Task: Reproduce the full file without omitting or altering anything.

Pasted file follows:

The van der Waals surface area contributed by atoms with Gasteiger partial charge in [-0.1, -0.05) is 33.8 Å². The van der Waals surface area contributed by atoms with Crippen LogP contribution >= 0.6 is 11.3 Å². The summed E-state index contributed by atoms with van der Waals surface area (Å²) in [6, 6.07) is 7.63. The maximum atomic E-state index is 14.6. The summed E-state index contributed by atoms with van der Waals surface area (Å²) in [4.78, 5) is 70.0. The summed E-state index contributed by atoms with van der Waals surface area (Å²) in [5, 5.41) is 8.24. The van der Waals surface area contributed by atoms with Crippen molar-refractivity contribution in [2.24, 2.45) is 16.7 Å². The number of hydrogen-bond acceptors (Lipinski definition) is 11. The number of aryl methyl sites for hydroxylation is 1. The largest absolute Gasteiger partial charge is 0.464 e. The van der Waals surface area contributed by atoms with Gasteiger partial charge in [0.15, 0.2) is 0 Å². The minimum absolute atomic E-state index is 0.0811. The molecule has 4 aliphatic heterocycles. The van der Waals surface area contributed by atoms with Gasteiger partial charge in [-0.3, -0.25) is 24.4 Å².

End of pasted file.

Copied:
The van der Waals surface area contributed by atoms with Gasteiger partial charge in [-0.1, -0.05) is 33.8 Å². The van der Waals surface area contributed by atoms with Crippen LogP contribution >= 0.6 is 11.3 Å². The summed E-state index contributed by atoms with van der Waals surface area (Å²) in [6, 6.07) is 7.63. The maximum atomic E-state index is 14.6. The summed E-state index contributed by atoms with van der Waals surface area (Å²) in [4.78, 5) is 70.0. The summed E-state index contributed by atoms with van der Waals surface area (Å²) in [5, 5.41) is 8.24. The van der Waals surface area contributed by atoms with Crippen molar-refractivity contribution in [2.24, 2.45) is 16.7 Å². The number of hydrogen-bond acceptors (Lipinski definition) is 11. The number of aryl methyl sites for hydroxylation is 1. The largest absolute Gasteiger partial charge is 0.464 e. The van der Waals surface area contributed by atoms with Gasteiger partial charge in [0.15, 0.2) is 0 Å². The minimum absolute atomic E-state index is 0.0811. The molecule has 4 aliphatic heterocycles. The van der Waals surface area contributed by atoms with Gasteiger partial charge in [-0.3, -0.25) is 24.4 Å².